Latest Posts

New cannabis bill could see construction taking the high road

The proposed amendments to the Cannabis for Private Purposes bill that seeks to further decriminalise cannabis usage and legalise South…

Read More..

Luxury vs ultra-luxury – What’s the difference?

BESPOKE LIFESTYLE: There are a number of key factors that distinguish ultra-luxury homes form the rest, not least that they’re…

Read More..

Creating sustainable growth and reducing poverty through structural transformation

Urban development domains ACRC’s analytical framework uses the concept of urban development domains to transcend both sectoral and traditional systems-based…

Read More..

A root cause of flooding in Accra: developers clogging up the city’s wetlands

Christopher Gordon, University of Ghana Ghana has six designated Ramsar sites. These are wetlands designated under the criteria of the…

Read More..

Nigerian property crime could be reduced if neighbourhoods were better designed

Adewumi Badiora, Olabisi Onabanjo University Nigeria has a very high crime rate. The Global Peace Index ranked it the world’s…

Read More..

Inner cities are growth engines attracting young homebuyers

Inner city living is boosting the city residential property market and driving urban rejuvenation Inner cities. Love them or hate…

Read More..

Kenya’s push for affordable housing is creating opportunities despite barriers

Raphael M. Kieti, University of Nairobi; Robert W. Rukwaro, University of Nairobi, and Washington H.A. Olima, University of Nairobi In…

Read More..

Heron IVC: Walking the green talk

Waterfall is closing the loop on waste Waterfall prioritises sustainability and responsible environmental stewardship as a strategic imperative, keeping the…

Read More..

23rd Aug 2022

Architect Africa Online

Africa's Leading Architecture Aggregator

Sellers and landlords: take note of new property regulations

The provisions of the Property Practitioners Act (No 22 of 2019) (PPA) that were published in December last year, are effective from 1 February this year. This law repeals the entire Estate Agency Affairs Act (No 112 of 1976 (EAA Act).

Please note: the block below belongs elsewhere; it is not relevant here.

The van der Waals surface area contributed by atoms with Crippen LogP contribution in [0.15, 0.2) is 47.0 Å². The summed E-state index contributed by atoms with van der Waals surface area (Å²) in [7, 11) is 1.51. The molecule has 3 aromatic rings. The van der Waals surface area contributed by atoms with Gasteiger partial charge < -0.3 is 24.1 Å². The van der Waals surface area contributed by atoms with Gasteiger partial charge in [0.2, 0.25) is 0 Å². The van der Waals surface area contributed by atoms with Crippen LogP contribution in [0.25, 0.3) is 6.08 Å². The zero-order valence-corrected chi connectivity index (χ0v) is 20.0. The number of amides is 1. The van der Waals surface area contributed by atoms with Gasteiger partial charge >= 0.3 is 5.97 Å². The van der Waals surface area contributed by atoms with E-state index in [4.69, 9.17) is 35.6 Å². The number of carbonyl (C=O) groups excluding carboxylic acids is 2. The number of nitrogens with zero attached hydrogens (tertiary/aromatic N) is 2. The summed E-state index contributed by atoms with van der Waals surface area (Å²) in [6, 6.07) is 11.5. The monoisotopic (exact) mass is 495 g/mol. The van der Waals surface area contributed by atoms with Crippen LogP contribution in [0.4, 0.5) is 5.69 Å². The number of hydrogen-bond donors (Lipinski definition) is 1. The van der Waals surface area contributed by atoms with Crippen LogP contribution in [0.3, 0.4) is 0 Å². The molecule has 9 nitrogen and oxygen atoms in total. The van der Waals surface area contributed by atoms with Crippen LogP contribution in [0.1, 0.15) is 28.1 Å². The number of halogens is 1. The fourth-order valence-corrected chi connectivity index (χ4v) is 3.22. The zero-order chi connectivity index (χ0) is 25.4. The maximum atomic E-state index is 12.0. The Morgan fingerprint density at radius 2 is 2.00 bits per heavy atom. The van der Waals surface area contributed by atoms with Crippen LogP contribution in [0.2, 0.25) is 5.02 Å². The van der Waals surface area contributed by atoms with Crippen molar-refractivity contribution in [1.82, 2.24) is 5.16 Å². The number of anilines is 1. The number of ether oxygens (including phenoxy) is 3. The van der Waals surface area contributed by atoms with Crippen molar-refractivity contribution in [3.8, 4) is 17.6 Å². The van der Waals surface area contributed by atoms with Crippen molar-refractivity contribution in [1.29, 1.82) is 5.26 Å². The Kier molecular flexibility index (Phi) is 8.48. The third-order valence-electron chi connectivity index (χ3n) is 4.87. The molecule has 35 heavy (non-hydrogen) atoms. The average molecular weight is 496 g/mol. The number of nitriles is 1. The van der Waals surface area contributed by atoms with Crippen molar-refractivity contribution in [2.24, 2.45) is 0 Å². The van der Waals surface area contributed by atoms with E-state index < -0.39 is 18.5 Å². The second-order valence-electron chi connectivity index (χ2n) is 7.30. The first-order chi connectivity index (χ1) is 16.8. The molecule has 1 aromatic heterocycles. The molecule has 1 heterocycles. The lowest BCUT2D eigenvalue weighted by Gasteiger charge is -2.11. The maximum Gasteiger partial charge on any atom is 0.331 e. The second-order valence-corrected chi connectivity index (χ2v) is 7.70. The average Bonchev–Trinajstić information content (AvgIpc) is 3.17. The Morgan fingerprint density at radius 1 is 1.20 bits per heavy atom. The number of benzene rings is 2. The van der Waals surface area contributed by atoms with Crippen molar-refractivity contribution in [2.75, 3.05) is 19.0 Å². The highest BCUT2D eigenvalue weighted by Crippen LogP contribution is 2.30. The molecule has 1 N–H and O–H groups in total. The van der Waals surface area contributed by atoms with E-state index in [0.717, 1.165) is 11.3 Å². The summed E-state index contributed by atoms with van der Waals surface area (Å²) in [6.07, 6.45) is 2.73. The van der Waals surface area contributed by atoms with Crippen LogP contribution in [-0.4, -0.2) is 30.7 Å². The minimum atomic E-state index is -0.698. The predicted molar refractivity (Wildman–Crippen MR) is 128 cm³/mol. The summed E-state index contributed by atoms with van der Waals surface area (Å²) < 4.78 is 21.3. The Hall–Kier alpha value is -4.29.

The PPA brings a number of changes to the industry including more consumer protection. This includes the need to disclose defects in both sales and rentals. Although this has been in practice for some time, it is now a legal requirement. The document must be signed by all parties and annexed to the respective sale or lease agreement.

 

Tiaan Pretorius

According to Tiaan Pretorius, manager for Seeff Centurion, sellers should not try to cover or conceal defects because this could land a seller in hot water as they could be sued by the purchaser. However, should a seller fail to disclose a fault that they were unaware of, they would obviously not have been able to declare it, hence it is unlikely to pose a problem for the seller.

The Seeff property group, however, strongly recommends that prospective buyers get a home inspection done to safeguard against any issues down the line.

Patent and latent effects

There are generally two types of defects, namely patent defects which are those that are visible to the naked eye, and latent defects which usually relate to structural issues and are more difficult to spot.

“The property practitioner must undertake a thorough inspection and the seller must point out all defects, regardless of whether they are patent or latent,” says Pretorius.

Patent defects are usually easily identifiable. These would include aspects such as cracks in the walls, sagging gutters, cracked or broken windows, damaged light switches, cracks around the swimming pool, deteriorated woodwork, damaged cupboards, cracking paint work, cracked tiles and damage to carpets, laminate or wooden flooring.

Latent defects include structural issues such as unsteady walls, leaking roofs, faulty geysers and swimming pool pumps, rising damp and so on. These are more difficult to spot, hence our recommendation that the buyer gets an inspection done, says Pretorius.

Call in the home inspection experts

“It’s important to choose a reputable home inspector with the relevant expertise to inspect and discover defects in the property. The cost of the inspection is for the buyer’s account, but this is money well spent,” he says.

“An inspection can ensure that there are no surprises before payments are made. Buyers should be mindful that once the contract is signed it becomes more difficult to act, and it can be more costly if legal action is required. It will also put the buyer in a position to request repairs or negotiate reparations as part of the conditions of sale.”

The post Sellers and landlords: take note of new property regulations appeared first on Everything Property.

Syndicated content from Everything Property



error

If you find this website useful please spread the word.

RSS
Follow by Email
WhatsApp